The Chairperson said that the submission the previous week from the Kwazulu-Natal Community Policing Forum member had said that SANDF personnel did not interact well with the community, yet Lt Col vd Westhuijzen was saying that his forces did interact well. What were the reasons for this? Lt Col vd Westhuijzen said that he could not speak on behalf of another province, but he could say that whenever one of their personnel transgressed the command and control guidelines, they acted immediately to correct the situation.
Mr P Schalkwyk (DP) commented that the reason for the difference may be because the troops deployed in Kwazulu-Natal were not part of the community whereas Lt Col vd Westhuijzen's troops are from the community.
The chairperson asked Admiral Retief to give his views on this matter. Admiral Retief said that the submission from the Kwazulu-Natal Community Policing Forum member was very important because he had said that SANDF personnel did not act like police, but only came in when the police could not accomplish their goals. The SANDF was actively involved in the NCPS. It had been decided that the SANDF would not be involved in pure policing functions such as investigations, arrests, preparing dockets and other aspects of the criminal justice system. Also, the SANDF would be used only in rural and border areas, not cities, and they would not be used against routine crime. Their use would be in accordance with international norms in this matter.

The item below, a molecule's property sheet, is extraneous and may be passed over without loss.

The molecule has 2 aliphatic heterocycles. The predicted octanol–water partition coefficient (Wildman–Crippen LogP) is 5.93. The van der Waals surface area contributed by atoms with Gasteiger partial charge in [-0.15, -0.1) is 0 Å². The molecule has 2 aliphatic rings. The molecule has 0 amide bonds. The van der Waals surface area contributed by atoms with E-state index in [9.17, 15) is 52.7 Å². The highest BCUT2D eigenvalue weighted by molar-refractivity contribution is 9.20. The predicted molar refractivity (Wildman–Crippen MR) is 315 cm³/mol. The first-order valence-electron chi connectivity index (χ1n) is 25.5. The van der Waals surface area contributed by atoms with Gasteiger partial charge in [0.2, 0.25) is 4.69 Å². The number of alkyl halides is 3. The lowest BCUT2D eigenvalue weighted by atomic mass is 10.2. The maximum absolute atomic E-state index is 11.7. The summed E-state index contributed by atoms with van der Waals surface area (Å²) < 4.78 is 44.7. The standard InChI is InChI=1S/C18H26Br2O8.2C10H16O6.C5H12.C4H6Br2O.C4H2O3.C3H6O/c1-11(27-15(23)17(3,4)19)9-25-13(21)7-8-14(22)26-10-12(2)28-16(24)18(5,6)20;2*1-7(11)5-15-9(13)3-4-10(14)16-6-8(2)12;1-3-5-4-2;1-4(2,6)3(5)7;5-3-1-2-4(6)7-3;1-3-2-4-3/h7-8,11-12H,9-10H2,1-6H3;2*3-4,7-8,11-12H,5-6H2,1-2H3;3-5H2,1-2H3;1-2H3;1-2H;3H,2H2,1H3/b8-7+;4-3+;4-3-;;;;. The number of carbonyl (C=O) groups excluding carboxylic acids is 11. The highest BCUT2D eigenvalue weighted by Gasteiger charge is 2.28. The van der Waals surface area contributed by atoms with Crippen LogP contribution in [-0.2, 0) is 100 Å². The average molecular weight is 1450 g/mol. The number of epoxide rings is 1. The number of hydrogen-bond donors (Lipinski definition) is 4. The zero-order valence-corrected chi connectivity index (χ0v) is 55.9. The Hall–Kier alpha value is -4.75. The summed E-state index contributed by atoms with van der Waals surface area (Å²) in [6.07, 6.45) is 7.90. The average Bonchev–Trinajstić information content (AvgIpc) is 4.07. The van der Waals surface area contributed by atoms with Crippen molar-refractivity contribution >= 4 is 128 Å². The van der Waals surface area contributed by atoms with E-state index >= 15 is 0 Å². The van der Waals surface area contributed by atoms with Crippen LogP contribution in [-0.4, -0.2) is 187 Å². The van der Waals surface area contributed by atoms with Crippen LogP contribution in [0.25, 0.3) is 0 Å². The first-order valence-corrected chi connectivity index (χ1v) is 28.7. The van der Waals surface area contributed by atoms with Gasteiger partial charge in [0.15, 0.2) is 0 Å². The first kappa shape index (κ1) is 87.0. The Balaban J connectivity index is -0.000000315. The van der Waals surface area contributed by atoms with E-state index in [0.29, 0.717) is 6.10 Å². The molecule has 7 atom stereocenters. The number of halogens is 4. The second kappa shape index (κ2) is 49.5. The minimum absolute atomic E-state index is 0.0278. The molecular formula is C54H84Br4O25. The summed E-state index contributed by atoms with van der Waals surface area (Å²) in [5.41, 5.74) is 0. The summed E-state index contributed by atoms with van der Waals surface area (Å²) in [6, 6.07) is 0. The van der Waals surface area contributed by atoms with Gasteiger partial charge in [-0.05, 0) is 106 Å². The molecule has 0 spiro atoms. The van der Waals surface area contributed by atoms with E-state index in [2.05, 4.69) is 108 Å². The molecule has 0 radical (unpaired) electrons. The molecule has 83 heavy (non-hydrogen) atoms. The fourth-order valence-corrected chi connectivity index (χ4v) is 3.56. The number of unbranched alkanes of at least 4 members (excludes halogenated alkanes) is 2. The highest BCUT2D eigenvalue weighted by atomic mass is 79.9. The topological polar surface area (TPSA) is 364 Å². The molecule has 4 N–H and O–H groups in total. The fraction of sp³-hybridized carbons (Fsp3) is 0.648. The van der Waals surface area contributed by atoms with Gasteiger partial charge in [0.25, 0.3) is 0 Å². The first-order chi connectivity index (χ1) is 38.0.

Adm. Retief's colleague, Capt. Gillespie, added that, with respect to training, the following areas were covered: The use of minimum force, self-defence, the rights of citizens and the rights of soldiers. This training had been going on for a number of years already and Capt. Gillespie had himself personally trained approximately 2000 personnel.
Mr E Mogale (ANC) asked if there were any training manuals available for the committee to examine? Capt. Gillespie replied that there were a number of different training manuals at all levels on all subjects, any of which could be made available to the committee.
An IFP member asked whether the SANDF still had a Military Police section and if so, where did this section receive its training? Capt. Gillespie replied that they did exist and did receive training as police. Their name had been changed to the Military Police Agency. They were primarily responsible for discipline within the SANDF.
Mr Ngculu (ANC) asked about the two areas, rapid justice and regional co-operation, identified as those in which the SANDF should be assisting police. It seemed that the SANDF was not currently involved in either of these areas. Adm. Retief replied that rapid justice was precisely the area that they were involved in.